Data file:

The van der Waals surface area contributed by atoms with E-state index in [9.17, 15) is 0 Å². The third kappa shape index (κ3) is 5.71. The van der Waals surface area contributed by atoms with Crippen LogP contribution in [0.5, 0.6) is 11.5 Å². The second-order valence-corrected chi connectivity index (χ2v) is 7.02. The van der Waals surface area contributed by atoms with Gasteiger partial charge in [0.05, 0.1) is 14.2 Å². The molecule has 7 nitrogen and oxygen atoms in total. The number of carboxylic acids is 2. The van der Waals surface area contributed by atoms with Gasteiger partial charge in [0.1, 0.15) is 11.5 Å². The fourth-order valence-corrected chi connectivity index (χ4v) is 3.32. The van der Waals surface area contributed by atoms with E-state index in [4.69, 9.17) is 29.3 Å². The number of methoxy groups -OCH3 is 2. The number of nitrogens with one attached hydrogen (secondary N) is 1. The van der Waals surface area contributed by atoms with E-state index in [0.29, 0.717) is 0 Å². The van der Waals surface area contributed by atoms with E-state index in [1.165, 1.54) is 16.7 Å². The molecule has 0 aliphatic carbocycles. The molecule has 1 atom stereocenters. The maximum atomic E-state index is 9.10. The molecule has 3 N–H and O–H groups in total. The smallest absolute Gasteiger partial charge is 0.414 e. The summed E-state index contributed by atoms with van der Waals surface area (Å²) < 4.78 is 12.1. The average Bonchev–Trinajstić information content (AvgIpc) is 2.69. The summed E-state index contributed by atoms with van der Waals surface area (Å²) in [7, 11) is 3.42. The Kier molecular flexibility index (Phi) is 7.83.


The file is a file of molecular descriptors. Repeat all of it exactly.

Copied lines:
The van der Waals surface area contributed by atoms with E-state index in [9.17, 15) is 0 Å². The third kappa shape index (κ3) is 5.71. The van der Waals surface area contributed by atoms with Crippen LogP contribution in [0.5, 0.6) is 11.5 Å². The second-order valence-corrected chi connectivity index (χ2v) is 7.02. The van der Waals surface area contributed by atoms with Gasteiger partial charge in [0.05, 0.1) is 14.2 Å². The molecule has 7 nitrogen and oxygen atoms in total. The number of carboxylic acids is 2. The van der Waals surface area contributed by atoms with Gasteiger partial charge in [0.1, 0.15) is 11.5 Å². The fourth-order valence-corrected chi connectivity index (χ4v) is 3.32. The van der Waals surface area contributed by atoms with E-state index in [4.69, 9.17) is 29.3 Å². The number of methoxy groups -OCH3 is 2. The number of nitrogens with one attached hydrogen (secondary N) is 1. The van der Waals surface area contributed by atoms with E-state index in [0.29, 0.717) is 0 Å². The van der Waals surface area contributed by atoms with E-state index in [1.165, 1.54) is 16.7 Å². The molecule has 0 aliphatic carbocycles. The molecule has 1 atom stereocenters. The maximum atomic E-state index is 9.10. The molecule has 3 N–H and O–H groups in total. The smallest absolute Gasteiger partial charge is 0.414 e. The summed E-state index contributed by atoms with van der Waals surface area (Å²) < 4.78 is 12.1. The average Bonchev–Trinajstić information content (AvgIpc) is 2.69. The summed E-state index contributed by atoms with van der Waals surface area (Å²) in [7, 11) is 3.42. The Kier molecular flexibility index (Phi) is 7.83.